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Kids forced to walk along busy roads to rural schools
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Joanna de Graaf is concerned about the safety of youngsters walking to and from New Haven School.

With classes back in session, the mother of two – her children are ages 6 and 8 – took notice of Manteca Unified’s “no bus zone” plan in effect.

She was none too pleased.

“I saw a nearly empty bus make three stops, picking up one and leaving nine kids,” de Graaf said on Thursday.

She resides in the rural area of French Camp Road between Prescott and Austin roads, and well within the 1.25-mile radius of the campus for kindergarten- through eighth-grade students as specified by the “no bus zone” plan approved in June by the school board as a Level II cut.

The district, facing an estimated $31 million budget shortfall, cut down on the home-to-school transportation, thus, saving about $300,000 for the 2009-10 school year.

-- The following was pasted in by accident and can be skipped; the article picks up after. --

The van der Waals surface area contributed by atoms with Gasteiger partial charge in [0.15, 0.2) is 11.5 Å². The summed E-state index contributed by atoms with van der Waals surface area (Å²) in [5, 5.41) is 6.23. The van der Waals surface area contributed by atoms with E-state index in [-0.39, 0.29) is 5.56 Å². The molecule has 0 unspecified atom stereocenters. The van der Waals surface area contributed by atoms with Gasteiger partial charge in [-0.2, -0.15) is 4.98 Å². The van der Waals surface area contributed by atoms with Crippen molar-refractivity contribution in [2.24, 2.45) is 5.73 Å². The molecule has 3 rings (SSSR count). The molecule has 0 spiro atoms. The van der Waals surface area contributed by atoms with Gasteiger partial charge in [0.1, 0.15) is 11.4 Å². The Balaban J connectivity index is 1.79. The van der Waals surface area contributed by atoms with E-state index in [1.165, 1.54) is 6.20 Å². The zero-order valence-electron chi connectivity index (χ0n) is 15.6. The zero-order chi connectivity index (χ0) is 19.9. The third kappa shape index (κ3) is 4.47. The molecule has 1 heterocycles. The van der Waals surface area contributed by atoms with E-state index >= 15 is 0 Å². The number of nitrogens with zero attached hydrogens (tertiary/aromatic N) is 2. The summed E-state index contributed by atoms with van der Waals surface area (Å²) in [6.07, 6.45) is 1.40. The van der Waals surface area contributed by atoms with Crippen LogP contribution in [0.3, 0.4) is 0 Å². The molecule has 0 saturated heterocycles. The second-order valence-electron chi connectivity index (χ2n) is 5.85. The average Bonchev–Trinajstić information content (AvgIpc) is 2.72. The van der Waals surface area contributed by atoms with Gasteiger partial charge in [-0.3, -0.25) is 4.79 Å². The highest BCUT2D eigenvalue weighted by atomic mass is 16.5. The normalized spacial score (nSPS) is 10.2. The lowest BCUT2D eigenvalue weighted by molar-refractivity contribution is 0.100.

According to de Graaf, the “no bus zone” may work in the City of Manteca, where public transportation is available.

Her rural area has no such options, particularly with no sidewalks or cross walks in existence. She’s also concerned about the upcoming foggy days.

Adding to the problem is the San Joaquin County waste facility on south Austin Road, where de Graaf, from the morning hours of 5:15 to 7:45, videotaped 93 trucks – that’s not counting cars – using the route in front of the school a few months ago.

Fortunately, she and her husband are flexible enough in their work schedule to drive their children to and from school.

But they also noticed problems with more cars on the road, including an incident in front of the school.

“My husband witnessed a woman speeding around all of the people in line at the drop off. She almost ran over a mother and her three children while talking on her cell phone,” said de Graaf.

She’s been in contact with board members over her transportation concerns, and is making plans to attend Tuesday’s board meeting.

The open session begins at 7 p.m. in the district administration building.